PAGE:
Before Rochestie's junior season began, the Cougars had a visitor. Capers came to Pullman for a weekend, and he loved the players and Bennett's system. Meanwhile, the current Cougars thought Capers, a 6-foot-5, 175-pound wing originally from Winter Haven, Fla., would mesh perfectly with them. But when Capers called Bennett to commit, Bennett sadly informed him that all the scholarships were taken. Shortly after, Bennett met with Rochestie. They found a way for Rochestie to serve the program like no player ever had.

"We kind of all came up with the idea together," Rochestie said. "It was a situation where I've been blessed and given so much in my life. Why not be able give something back to a program that has got me standing in front of you guys right now in the Sweet 16, playing North Carolina?"

Pillar No. 4: Utility

Alex Rochestie, a 25-year-old programming coordinator for Current.com, remembers the phone call from Taylor. Initially, Alex didn't understand why his brother would give up his scholarship. It wasn't about the money -- the family has plenty -- but Alex understood how hard Taylor worked to earn that scholarship. Alex also knew the difference in the perception of scholarship athletes and walk-ons. He knew the gesture amounted to a massive swallowing of pride.

"I'd never heard of anybody doing that," Alex said. "I was asking why it was starting with our family. But after he broke it down for me, it made perfect sense."

Men's basketball programs get only 13 scholarships a year. At a program such as Washington State, each scholarship is precious. While a North Carolina can attract the nation's most talented players every year, Washington State has to grab a Pac-10-caliber player every chance it gets. Capers was available this year, and he wanted to come. If the Cougars lost him, there was no guarantee they would have found someone who fit as well in the 2009 recruiting class. Rochestie knew that, and he also knew Capers might help make his senior year special.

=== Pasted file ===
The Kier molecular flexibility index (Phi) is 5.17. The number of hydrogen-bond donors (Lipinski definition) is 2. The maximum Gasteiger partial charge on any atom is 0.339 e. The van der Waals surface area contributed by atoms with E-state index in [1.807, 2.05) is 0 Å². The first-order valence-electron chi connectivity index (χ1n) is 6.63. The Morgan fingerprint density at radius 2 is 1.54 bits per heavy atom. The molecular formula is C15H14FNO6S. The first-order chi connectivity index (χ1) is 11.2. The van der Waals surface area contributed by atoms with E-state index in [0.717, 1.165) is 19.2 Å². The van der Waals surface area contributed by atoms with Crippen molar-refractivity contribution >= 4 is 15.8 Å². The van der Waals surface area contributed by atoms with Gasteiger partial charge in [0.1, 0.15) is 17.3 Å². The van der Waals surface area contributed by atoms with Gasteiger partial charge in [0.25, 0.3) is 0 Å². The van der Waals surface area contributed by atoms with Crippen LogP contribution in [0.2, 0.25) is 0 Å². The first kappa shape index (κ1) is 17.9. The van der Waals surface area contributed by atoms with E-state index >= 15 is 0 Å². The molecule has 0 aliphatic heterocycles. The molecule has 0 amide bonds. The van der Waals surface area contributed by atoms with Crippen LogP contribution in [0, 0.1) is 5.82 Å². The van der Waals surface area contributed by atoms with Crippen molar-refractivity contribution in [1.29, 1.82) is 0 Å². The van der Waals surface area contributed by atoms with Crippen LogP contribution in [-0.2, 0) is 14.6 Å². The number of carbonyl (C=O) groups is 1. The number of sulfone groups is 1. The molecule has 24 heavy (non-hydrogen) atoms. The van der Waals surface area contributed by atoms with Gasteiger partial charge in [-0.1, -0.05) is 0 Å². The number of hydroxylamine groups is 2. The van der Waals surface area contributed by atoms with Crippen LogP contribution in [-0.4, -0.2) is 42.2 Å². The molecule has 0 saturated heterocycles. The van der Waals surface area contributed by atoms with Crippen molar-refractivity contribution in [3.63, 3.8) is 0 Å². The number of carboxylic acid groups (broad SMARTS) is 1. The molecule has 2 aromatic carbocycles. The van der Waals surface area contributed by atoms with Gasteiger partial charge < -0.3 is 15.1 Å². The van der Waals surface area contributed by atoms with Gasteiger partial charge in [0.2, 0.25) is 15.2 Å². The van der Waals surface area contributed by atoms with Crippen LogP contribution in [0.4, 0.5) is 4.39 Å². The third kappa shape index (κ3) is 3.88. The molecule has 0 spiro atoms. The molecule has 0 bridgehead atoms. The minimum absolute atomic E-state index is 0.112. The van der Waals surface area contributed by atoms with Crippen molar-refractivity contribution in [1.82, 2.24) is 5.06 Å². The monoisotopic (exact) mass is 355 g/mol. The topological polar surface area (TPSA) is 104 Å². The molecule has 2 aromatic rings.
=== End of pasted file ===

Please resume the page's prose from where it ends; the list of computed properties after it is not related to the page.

So two days after telling Capers he didn't have a scholarship, Bennett called the recruit again. He explained Rochestie's gift. Capers was floored. He accepted the scholarship and called Rochestie the next day.

"I tried to thank him," Capers said. "But he said he was glad he could do something like that. Him doing something like that shows he really cares about the program."

Pillar No. 5: Thankfulness

Rochestie still can't believe Bennett took a chance on him in 2006. He wanted to find a way to repay him; by donating his scholarship, he has. "It's not going to be a burden on me and my life," Rochestie said. "It's just going to be a blessing to be able to give something back to my program."

Rochestie won't starve. He did trade in his Ford Expedition for an older Dodge Durango, but he'll still have everything he needs. Even if he had been forced to sell his ride, his teammates had him covered. "I'd be a 24-hour taxi service for Taylor," Harmeling said. "He deserves so much. ... I'd bend over backward for a guy like that."

So would Capers.

"I'm truly blessed to have him do that for me," Capers said. "I'm truly grateful to him and his family."

Alex Rochestie said neither words nor dollars could express how grateful his brother is to Washington State for resuscitating his basketball career and giving him a chance to live his dream. "For him," Alex said, "it's about the gesture more than it's about the money." Harmeling, who couldn't find the words when Rochestie first described the plan to him, found them while sitting at his locker Wednesday.

"[The pillars] are principles we talk about," Harmeling said. "Some people give them lip service, but he's living it."